I never had any ambition other than to be a writer. It was difficult to know how to set about it. I seem to have regarded the main task as being to avoid doing anything that might compete with or disturb this ambition. In the early 1970s A. and I travelled around the country for a year in an old A95, living in a tent and earning the small amount of money we needed to keep going by fruitpicking in Kent. It was never easy to write under these circumstances. In 1976 I enrolled at UCL, a move which eventually led to my emigrating to Norway and the writing of my first book, a biography of the Norwegian novelist Knut Hamsun.
I met Kevin in about 1965, when I was 17. He had just started working alongside my mother at the Social Therapy Department of Whittingham Mental Hospital, near Preston in Lancashire and she brought him to our house one evening for a meal. During my summer holidays I worked as his assistant in the department, living with him and his wife Leslie and baby son Eugene at their house in Whittingham. Later they moved to London. I’d been living in France, and when I came back I had nowhere to stay and he and Leslie, who by now had given birth to Robert, let me stay with them again. During the time I was living and working with Kevin I owned a Woolworth’s guitar which I kept in open tuning. In the evenings, usually after we had been down the pub, he would start improvising lyrics to some of the very primitive finger-picking patterns I was capable of playing. Forty years later I found out that for these very modest contributions of mine he had given me co-composer credits on two of his songs: ‘White Horses’ is from the Dandelion Years reissue of his classic Case History album, and ‘I Drove Your Car’ from the 1994 release Let’s Do It.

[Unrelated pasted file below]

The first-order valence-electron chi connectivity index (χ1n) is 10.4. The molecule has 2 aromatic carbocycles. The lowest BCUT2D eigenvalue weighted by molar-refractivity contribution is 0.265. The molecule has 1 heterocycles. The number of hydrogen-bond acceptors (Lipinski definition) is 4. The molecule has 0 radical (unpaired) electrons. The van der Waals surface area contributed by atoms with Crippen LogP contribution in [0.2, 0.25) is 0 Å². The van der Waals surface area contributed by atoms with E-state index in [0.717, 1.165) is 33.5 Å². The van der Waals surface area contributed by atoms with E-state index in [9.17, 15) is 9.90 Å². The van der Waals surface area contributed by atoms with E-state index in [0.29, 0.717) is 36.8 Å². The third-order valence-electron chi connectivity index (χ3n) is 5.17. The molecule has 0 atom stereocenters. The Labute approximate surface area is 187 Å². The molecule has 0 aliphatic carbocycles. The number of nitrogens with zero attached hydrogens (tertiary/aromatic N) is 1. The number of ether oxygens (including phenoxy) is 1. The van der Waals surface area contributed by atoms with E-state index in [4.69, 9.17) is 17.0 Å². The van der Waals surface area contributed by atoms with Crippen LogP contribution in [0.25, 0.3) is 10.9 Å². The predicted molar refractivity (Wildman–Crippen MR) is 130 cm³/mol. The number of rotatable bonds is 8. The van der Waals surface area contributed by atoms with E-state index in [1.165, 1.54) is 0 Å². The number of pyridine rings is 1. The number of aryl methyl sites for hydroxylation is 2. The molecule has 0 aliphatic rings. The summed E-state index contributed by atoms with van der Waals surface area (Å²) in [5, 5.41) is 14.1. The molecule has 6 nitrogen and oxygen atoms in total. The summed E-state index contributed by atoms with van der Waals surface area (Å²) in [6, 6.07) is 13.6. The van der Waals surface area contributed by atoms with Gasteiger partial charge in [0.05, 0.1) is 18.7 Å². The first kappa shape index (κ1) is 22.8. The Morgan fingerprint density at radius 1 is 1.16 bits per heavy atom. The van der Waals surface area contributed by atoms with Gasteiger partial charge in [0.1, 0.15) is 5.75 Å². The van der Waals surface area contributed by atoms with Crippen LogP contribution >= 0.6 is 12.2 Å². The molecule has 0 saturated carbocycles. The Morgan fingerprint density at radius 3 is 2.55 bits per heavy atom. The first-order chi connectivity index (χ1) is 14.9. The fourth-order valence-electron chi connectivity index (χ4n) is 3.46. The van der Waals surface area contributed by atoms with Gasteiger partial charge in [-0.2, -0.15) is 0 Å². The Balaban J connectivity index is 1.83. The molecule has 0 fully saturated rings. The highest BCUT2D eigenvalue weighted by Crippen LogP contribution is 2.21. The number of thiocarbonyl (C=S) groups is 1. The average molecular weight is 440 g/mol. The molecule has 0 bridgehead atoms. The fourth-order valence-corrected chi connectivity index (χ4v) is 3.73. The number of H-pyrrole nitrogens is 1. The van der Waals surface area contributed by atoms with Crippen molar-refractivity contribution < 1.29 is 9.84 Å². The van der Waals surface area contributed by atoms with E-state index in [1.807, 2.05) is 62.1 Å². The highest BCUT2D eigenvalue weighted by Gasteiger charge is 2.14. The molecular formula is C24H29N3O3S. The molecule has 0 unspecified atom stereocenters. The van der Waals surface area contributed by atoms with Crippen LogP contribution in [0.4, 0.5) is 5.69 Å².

We lost touch after I moved to Norway in 1983. Shortly before he died Kevin phoned me from Nuremberg in Germany, where he had made his home. He sounded unchanged – just as funny, irreverent, decent and truthful as ever. He was unique, a true original and an astonishingly powerful singer. After his death in 2004 I wrote an appreciation of him for Dagbladet. Kevin's site is at www.kevincoyne.de
John and I went to the same school, King Edward VII School in Lytham. I’ve known him since we were eleven, which makes him my oldest friend. He’s a tremendous painter who has always gone his own way, oblivious to the demands of the market. You can read about John and see more of his work here http://www.courcoux.co.uk/painters/charlesworth/jc_foreword.htm